Valve has rolled out new tools for both developers and curators in an effort to cut off fraudsters fishing for game keys.
According to Kotaku, Steam's new Curator Connect went live today, and is sculpted primarily with both creators and developers in mind. The idea is to stop Steam users portraying themselves as journalists and influencers in order to claim free keys, which has been an ongoing problem for the platform.
Developers can now send game directly to curators via Steam, where they can be sure that they are reaching said person directly. Instead of sending a key to be redeemed, the offer of a game can now be simply accepted by a curator, which gives them instant access to the game. This ensures only that Steam account has access, and the key cannot be sold on.
Studios will also be able to track a curators reach and social accounts. This means developers can accurately monitor how much coverage their game is getting, and whether a curator’s audience are actually interacting. Steam has also implemented a tagging system, which enables studios to find and target influencers that are covering games similar to their own.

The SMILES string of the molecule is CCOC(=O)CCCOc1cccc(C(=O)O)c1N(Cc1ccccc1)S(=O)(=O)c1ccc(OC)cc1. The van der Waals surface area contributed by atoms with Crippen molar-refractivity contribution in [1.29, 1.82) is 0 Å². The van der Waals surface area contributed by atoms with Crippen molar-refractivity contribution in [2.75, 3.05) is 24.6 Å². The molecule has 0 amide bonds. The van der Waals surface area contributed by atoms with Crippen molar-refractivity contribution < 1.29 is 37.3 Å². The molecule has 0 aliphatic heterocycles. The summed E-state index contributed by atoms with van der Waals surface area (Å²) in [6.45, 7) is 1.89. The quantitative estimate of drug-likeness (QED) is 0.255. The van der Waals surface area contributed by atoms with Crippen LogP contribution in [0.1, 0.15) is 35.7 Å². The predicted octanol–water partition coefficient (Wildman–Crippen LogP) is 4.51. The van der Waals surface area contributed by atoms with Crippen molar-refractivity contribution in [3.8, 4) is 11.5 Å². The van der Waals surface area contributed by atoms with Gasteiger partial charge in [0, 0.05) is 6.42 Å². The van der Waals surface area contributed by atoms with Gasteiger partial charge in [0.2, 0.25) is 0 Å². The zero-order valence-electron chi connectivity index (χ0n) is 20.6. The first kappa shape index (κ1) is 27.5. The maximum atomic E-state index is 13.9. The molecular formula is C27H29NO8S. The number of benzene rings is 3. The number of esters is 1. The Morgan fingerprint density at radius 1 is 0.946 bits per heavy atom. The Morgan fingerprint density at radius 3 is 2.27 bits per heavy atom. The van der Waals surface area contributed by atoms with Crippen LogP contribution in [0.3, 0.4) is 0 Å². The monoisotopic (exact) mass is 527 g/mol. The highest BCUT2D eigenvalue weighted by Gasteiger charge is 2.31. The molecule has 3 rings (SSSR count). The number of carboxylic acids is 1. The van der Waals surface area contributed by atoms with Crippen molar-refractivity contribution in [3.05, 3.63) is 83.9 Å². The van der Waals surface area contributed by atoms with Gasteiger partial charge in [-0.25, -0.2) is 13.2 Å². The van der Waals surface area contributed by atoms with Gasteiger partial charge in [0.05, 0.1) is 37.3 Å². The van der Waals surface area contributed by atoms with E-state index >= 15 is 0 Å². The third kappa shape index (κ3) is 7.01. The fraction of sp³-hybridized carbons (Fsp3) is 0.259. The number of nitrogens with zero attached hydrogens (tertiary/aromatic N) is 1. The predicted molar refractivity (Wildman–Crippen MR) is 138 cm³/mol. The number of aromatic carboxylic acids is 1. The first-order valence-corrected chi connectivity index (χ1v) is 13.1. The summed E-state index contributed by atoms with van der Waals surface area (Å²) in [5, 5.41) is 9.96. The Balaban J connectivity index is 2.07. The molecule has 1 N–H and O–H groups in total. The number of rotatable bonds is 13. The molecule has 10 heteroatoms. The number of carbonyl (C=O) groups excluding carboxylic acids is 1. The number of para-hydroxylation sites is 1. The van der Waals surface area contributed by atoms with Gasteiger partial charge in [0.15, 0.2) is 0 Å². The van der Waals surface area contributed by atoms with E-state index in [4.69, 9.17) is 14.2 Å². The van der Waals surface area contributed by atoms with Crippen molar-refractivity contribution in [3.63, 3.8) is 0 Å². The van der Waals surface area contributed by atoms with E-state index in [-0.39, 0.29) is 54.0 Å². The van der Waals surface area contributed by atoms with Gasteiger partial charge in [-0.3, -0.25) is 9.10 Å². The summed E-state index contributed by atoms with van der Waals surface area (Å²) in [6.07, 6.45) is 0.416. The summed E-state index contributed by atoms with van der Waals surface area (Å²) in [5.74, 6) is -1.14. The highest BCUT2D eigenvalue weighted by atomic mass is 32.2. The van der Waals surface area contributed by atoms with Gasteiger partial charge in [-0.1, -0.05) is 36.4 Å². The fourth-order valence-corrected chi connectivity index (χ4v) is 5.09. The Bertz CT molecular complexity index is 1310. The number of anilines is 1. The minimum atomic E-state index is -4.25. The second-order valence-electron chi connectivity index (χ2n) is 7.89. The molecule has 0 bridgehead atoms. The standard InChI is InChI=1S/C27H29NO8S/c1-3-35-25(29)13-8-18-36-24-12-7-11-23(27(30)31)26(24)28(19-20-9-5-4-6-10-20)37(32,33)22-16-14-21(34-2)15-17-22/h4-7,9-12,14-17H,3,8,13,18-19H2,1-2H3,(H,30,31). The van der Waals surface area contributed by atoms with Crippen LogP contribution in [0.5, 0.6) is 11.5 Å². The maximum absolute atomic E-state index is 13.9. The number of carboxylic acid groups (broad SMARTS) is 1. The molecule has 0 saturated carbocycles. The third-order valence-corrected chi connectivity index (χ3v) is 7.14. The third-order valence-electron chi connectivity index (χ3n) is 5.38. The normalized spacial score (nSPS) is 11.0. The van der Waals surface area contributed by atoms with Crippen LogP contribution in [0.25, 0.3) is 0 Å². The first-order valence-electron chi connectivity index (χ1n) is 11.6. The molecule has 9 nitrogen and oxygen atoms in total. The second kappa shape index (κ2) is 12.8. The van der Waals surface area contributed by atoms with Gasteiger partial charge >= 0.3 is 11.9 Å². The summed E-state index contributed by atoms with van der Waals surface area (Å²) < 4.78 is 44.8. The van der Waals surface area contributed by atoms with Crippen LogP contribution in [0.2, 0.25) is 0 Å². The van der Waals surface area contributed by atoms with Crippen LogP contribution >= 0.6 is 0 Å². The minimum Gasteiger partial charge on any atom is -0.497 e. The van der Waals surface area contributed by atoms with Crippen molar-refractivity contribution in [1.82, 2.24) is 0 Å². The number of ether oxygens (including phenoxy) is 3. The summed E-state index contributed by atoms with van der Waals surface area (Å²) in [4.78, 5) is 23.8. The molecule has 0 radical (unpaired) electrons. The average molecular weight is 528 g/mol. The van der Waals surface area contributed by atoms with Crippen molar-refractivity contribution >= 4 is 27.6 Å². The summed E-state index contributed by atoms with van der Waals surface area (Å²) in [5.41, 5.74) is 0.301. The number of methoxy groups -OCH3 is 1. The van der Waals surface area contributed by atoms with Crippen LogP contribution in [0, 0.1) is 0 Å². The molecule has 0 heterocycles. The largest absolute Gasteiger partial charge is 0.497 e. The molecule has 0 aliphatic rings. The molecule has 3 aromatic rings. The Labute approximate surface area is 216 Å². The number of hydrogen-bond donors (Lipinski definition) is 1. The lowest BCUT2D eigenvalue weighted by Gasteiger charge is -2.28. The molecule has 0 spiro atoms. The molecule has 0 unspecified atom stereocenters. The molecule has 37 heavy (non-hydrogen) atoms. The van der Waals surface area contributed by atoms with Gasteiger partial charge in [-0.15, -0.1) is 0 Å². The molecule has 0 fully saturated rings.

Steam Curators now have the option to customise their pages, as well as embed videos on to their profiles. They’ll also be able to access data on what their audience is buying, to see if their influence actually has any impact on those following them.